The Buran Ghati Trails
“Going up is optional, coming down is mandatory” – Joselyn, TTH Leader
Day (-1): Back to basics
Location: Bangalore, en route Delhi
The closer you get to the start of vacations, the higher the work load becomes. After a hurried day’s packing of only the bare necessities (forgot the toilet paper, again), I departed Bangalore hoping the flight would not be delayed.
There were numerous reports and articles for the past few weeks about mishaps that had happened on the same trek. Maybe, we might not be able to reach the summit. Maybe, we might not able to proceed even beyond the base camp.
This trip was finalized after multiple, multiple iterations and months of planning put together. There was no stepping back, come what may.
Day 0: The Queen of Hills
Elevation: 7,400 ft
Proceeded to catch a train from Delhi to Kalka. The weather was hot and humid, the landscape bleak. Whatever multiple layers of clothing worn for the trip were quickly shedded and shoved deep into the trek bags.
Kalka is small town on the borders of Harayana and serves as a gateway to the Himalayas. On reaching the train station a little before high noon, we booked a non-ac cab (not a great idea, in retrospect) and started our journey to Shimla.
After 4 hour drive we reached the Queen of Hills just in time to catch the sunset.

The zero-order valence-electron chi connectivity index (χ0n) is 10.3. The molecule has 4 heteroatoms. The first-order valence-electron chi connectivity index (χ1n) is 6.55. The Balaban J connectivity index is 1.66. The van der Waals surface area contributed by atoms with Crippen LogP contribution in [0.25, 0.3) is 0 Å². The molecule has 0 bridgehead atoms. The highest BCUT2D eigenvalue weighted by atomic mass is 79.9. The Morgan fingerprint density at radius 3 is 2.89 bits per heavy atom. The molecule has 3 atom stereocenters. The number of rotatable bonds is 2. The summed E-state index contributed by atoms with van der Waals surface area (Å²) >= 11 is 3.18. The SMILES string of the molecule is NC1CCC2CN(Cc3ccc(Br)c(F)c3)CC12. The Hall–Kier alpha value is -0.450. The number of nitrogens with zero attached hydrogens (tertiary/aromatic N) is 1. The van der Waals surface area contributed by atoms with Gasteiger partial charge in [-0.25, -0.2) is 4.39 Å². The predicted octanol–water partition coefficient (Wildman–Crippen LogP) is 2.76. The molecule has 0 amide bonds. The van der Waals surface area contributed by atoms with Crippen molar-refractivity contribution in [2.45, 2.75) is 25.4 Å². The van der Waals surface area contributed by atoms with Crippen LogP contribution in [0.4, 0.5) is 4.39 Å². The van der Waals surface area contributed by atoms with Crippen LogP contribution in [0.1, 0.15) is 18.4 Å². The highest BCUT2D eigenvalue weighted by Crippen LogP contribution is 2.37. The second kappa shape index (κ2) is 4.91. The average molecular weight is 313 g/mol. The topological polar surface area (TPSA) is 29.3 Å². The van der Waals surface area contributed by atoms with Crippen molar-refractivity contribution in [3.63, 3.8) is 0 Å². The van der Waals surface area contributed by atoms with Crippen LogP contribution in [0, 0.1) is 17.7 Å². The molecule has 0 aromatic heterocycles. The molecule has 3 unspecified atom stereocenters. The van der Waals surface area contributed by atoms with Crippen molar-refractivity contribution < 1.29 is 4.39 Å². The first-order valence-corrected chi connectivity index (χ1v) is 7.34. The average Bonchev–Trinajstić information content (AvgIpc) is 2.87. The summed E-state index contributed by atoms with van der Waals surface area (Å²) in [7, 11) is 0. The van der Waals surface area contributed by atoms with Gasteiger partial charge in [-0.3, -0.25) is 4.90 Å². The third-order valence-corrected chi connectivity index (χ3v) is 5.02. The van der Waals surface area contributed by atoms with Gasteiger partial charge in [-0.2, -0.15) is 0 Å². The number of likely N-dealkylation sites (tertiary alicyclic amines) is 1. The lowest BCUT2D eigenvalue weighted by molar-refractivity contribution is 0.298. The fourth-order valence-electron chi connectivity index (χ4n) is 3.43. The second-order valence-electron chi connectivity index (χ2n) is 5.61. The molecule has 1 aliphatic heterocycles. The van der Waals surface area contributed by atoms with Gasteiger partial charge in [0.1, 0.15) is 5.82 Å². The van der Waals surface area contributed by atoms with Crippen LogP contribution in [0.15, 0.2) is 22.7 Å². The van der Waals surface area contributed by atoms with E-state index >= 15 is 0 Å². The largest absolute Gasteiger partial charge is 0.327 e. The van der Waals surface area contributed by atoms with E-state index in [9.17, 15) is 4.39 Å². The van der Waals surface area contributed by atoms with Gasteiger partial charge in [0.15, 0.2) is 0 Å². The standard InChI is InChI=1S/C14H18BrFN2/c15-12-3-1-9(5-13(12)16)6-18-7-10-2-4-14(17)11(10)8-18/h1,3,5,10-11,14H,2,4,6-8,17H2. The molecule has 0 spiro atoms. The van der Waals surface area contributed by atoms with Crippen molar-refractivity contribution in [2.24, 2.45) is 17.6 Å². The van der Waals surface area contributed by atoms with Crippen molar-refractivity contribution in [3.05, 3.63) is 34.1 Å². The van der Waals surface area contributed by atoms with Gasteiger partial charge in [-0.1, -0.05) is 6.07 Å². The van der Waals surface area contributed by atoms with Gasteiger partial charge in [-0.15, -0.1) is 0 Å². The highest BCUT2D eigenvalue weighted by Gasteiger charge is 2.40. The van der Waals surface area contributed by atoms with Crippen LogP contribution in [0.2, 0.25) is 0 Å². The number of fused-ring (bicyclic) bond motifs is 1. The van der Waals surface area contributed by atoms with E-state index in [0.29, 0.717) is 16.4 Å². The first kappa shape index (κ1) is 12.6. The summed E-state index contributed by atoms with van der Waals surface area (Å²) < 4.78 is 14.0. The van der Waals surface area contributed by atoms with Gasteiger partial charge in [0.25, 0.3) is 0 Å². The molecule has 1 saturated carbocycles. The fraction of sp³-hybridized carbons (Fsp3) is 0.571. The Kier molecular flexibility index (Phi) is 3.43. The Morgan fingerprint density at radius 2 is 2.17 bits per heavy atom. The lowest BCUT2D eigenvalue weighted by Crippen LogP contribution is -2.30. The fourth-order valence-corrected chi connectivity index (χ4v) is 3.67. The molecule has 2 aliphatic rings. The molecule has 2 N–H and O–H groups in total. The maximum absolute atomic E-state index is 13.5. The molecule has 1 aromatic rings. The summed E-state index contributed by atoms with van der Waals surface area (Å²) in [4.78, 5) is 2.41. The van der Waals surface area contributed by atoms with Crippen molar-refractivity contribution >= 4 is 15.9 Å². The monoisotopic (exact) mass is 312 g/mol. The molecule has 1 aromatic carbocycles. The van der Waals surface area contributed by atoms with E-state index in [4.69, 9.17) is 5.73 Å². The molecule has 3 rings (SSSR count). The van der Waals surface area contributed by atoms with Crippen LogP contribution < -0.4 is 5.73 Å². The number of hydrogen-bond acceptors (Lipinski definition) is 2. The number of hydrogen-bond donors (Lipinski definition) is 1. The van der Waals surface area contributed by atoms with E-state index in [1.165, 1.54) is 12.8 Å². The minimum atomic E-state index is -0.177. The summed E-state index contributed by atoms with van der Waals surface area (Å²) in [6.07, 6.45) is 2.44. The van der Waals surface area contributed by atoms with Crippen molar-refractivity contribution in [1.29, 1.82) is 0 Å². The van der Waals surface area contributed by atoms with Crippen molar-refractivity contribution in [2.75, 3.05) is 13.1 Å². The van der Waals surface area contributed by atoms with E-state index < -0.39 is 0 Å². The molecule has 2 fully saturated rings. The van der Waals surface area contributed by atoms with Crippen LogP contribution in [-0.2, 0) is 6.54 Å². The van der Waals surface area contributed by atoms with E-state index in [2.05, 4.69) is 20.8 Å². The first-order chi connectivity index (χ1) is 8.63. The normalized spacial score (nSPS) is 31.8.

Shimla. Was it crowded ? Yes.
More crowded than a regular day on BTM, Bangalore ? No.
Did that make me happy? Extremely.
Home to a number of structure styled in a Neo Gothic architecture dating all the way back to the colonial era, this was somewhat of an eye candy for me. Architecture and mountains hand in hand, it seemed like a nice place to explore if there was more time. After regrouping with another trek mate, we proceeded to the homestay for a much needed nap.
Day 1: The fellowship of ponchos
We departed the homestay at early hours of the day and met the rest of the group.
The age group ranging from 24 years (your’s truly) to 65 years old.
Few were first timers (Poncho nahi leke aaya types) . More than a few had done a number of high altitude expeditions.
We were divided into 4 SUV’s and proceeded to Janglik, our first base camp. The road was surprisingly smooth for a large part of the journey, in large contrast to my drives to other base camps. Quite picturesque too.
The drive follows the turquoise waters of the Pabbar river driving past picturesque villages with forest oaks and pine covering the valley. The last few miles to the village was an absolute dirt track and we reached Janglik just before nightfall.
We assembled in the dining room after a quick fresh up. Introductions were shared. Majority were from Maharashtra (no surprises there, almost all my treks were of a similar group; me being the only ‘boy from down south’ running around in places far different from his native conditions).
Our trek leader and the guides gave us the outlook: The weather forecast was bad. If the rains persist, there would be no option but to turn back and return to Janglik. The past few batches were successful in doing the summit so we had some hope that the same would happen for us.
Praying for clear skies for the entire trip, I tucked into the sleeping bag.
P.s: I’m not saying the prayers went unanswered, but the Guy upstairs didn’t exactly make it easy. Bad karma on myu part I guess.
Day2: From God’s perspective/Bo Burnham
Elevation: 11,075 ft.
Clear skies. Sunny day. The birds were chirping and all was happy.
In the distance, we could see small slivers of snow on the peaks.
Breakfast served, bags were packed and we embarked ahead to the first base camp.